Keeping Active Has Helped to Manage My Asthma
Posted: Wed, 09 Oct 2019 11:28
I've always enjoyed participating in sport and physical activity which is why I now feel extremely lucky to be in a job where I get to help others become physically active. Having been born and brought up in the North East of England with inspirational people like Sir Bobby Robson around at the time it just became second nature to get active at every given opportunity.
However while I was at Primary School something changed which I thought at the time was going to prevent, or at least limit my ability to keep active for the rest of my life. I started to notice while running around in the playground at lunchtime, or during football training that I was getting out of breath very quickly, coughing and wheezing to the extent that I'd have to stop taking part in the activity. Despite my best efforts to persuade everyone that I was fine and probably just one of those things, once my teacher told my parents what had happened I was taken to the doctors. It was there that I heard the fateful words that I thought were going to end my physical activity days for good never mind achieving my ambition of becoming a professional footballer as the doctor told my Mum "Mrs Wilson your Son has asthma!"
Now I'd heard of asthma before and it was because that's what some of the children who didn't take part in PE at school had. They stood with the teacher, inhalers in hand watching everyone else having fun! I didn't want to become one of those children, but sadly I soon was!
At that time there wasn't the education there is now, so the natural line of thinking was that if exercise resulted in me coughing and wheezing then if I stopped doing it then that would make my asthma better. I was driven to school instead of walking, not allowed to take part in PE, and football club was forbidden. All of this made me feel very low, and looking back now as well as being denied the opportunity to do the thing I enjoyed most, with what we know now about mental health I also wasn't able to benefit from the feel good factor that we know comes with keeping active.
After much protestation with my parents and school I was slowly reintegrated to physical activity. I was allowed to walk to school, took part in PE stopping for breaks as required and most importantly started playing football again, but with a change of position to goalkeeper. Therefore my ambition to become a professional footballer was still alive, but now winning matches by saving goals rather than scoring them.
As I got older the list of sports I was participating in was longer than the Olympic programme. Managed carefully alongside regular medication which was also improving I was able to lead a normal healthy life. I'd still have the occasional asthma attack, but I knew by then how to manage it and they were far less frequent than when I was younger. On the whole my regular asthma clinic appointments at the doctors showed that my lung strength was improving which in turn was reducing my breathlessness and a lot of this was attributed to my levels of physical activity.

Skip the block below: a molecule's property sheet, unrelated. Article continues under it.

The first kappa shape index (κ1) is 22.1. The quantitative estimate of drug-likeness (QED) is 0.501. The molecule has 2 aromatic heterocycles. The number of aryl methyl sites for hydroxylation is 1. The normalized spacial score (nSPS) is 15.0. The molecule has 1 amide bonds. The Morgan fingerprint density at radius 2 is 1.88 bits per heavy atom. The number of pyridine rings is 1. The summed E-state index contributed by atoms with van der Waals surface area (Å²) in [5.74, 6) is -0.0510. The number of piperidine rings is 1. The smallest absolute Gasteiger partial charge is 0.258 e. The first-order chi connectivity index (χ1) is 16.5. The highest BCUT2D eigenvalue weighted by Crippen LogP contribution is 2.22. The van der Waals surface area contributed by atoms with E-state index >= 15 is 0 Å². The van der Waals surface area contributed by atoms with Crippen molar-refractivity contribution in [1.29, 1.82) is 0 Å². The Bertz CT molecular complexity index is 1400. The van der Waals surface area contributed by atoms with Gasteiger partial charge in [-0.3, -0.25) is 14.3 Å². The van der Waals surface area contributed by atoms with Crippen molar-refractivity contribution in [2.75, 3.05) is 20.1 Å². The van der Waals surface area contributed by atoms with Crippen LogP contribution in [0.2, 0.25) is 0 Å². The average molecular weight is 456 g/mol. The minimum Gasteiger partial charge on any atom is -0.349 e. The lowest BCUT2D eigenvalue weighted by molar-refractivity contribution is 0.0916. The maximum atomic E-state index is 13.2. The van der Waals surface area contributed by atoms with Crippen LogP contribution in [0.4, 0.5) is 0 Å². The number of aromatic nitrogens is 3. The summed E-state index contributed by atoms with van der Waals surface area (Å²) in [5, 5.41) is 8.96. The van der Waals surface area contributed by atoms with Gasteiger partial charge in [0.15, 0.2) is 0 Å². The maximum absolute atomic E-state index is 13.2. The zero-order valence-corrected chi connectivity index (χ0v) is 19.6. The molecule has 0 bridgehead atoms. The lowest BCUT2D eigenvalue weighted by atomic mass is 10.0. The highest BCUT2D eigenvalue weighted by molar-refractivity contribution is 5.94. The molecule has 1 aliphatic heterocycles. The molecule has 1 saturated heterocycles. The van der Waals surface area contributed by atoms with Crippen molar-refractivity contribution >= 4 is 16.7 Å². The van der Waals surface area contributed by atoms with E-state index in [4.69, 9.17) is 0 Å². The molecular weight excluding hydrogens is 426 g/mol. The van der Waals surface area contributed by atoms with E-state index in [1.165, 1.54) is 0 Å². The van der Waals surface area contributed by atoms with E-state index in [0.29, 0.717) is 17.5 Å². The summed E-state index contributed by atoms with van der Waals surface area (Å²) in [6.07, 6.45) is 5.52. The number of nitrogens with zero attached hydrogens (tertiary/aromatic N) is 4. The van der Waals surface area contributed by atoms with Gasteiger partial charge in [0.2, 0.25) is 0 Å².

Once my footballing days were over with boots and goalkeeper gloves hung up for good, I got my trainers out and turned to running as my main form of physical activity. I still had to be careful in terms of managing my asthma so started with small distances and combining walking with running. However this built up over time with 5K leading to 10K and then to a half marathon doing the Great North Run back in my beloved North East.
Then in 2012 I managed to do the hardest, but best thing that I've ever done in completing the London Marathon. This was even more special with it being the amazing year we all now know it would be for sport in this country, but looking back now there was one thing that stood out. At about the 23 Mile mark I was overtaken by 2 people dressed as inhalers who were running in aid of the charity Asthma UK. After that initial shock and embarrassment of being overtaken by people in such large fancy dress, a sense of pride set in knowing that the funds they'd raise would help others like me to manage their asthma, so they can lead healthy active lives.
One of the best athletes of all time, Paula Radcliffe has got asthma, so I think there's no way better to end this blog than to quote her thoughts on it when interviewed by Asthma UK she said "you should control your asthma, not let it control you."
Asthma UK are part of the Richmond group who are working with Sport England on the new We are Undefeatable campaign. This aims to help people manage long term health conditions like asthma by participating in regular physical activity.